The election results across the United Kingdom have shaken the two main parties to the core.
Both Labour and the Conservatives received derisory votes, particularly the latter.
Some 70%+ of voters did not support either the governing party of the opposition.
In the case of Labour, it seems that the electorate was unimpressed with its complete confusion on the matter: does it support a permanent customs union? A second referendum? Does it support Brexit, as it told voters it did in the last general election?
In the case of the Conservative government,Tory voters were unimpressed that the UK did not leave the European Union on March 29 as promised, and that the proposed route for leaving — the Withdrawal Agreement — did not offer the Brexit promised in the Conservative manifesto of 2017, of leaving both the customs union and single market.
It is hard to see a way out of this mess. The Tories will soon have anew leader, but that person, whoever it is, will struggle to keep the party together and fend off a general election. Even if they do manage that they will not have the numbers in the House of Commons easily to pass any Brexit deal.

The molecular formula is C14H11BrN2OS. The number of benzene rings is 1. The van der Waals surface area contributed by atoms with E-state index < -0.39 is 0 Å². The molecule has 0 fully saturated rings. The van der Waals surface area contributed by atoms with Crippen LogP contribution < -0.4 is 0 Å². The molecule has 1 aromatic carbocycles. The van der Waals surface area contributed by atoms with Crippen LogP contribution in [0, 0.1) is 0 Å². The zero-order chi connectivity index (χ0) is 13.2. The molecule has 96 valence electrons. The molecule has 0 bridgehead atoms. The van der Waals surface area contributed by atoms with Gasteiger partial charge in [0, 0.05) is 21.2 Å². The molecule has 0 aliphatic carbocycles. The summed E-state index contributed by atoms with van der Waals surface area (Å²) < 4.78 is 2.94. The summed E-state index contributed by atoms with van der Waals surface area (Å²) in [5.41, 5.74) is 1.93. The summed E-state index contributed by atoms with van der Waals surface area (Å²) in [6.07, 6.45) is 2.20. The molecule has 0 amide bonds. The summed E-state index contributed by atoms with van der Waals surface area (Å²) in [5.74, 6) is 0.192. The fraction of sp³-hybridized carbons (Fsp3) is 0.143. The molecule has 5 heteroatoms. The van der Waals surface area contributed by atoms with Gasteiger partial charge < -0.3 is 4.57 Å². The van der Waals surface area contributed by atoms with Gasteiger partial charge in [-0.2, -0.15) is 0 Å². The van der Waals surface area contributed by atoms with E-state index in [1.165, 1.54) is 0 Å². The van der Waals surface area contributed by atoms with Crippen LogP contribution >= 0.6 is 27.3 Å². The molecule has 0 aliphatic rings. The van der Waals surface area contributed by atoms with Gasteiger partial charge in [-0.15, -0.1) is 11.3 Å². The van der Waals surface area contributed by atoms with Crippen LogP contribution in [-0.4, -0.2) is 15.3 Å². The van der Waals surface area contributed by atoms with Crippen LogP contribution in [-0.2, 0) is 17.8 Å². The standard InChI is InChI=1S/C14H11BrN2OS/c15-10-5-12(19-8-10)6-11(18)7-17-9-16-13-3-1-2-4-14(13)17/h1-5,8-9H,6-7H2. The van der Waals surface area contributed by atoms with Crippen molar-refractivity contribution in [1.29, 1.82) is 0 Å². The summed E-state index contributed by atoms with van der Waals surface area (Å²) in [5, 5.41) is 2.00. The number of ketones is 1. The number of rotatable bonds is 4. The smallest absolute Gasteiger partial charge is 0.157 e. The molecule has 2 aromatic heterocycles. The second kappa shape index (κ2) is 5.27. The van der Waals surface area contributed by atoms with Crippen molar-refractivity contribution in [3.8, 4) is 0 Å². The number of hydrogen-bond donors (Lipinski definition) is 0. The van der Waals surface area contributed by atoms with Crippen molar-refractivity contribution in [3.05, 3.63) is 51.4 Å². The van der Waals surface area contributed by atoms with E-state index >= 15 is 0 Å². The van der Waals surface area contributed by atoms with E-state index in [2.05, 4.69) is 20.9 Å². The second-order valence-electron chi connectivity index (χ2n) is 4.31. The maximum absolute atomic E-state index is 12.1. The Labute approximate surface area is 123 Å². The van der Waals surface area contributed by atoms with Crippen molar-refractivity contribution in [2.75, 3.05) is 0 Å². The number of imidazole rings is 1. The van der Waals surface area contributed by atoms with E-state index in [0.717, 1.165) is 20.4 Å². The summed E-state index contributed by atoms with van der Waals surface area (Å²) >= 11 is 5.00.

In Northern Ireland, the Alliance Party has had an undeniably successful vote, with over 105,000 first preference votes.
But it is the context of that vote which makes it so impressive. In most elections it remains below the SDLP and UUP who are seen to be doing badly. Even so, Naomi Long clearly deserves congratulations for her huge triumph.
For Danny Kennedy, it is commiserations. A popular and dedicated politician, he thinks his career is now over.
Diane Dodds polled very well, and almost beat Martina Anderson in first preferences. She was, after transfers, the first MEP to be elected.
But the unionist vote of 43% is not an impressive one. At least exploring some sort of unionist unity or co-operation is now going to be a more urgent task than ever.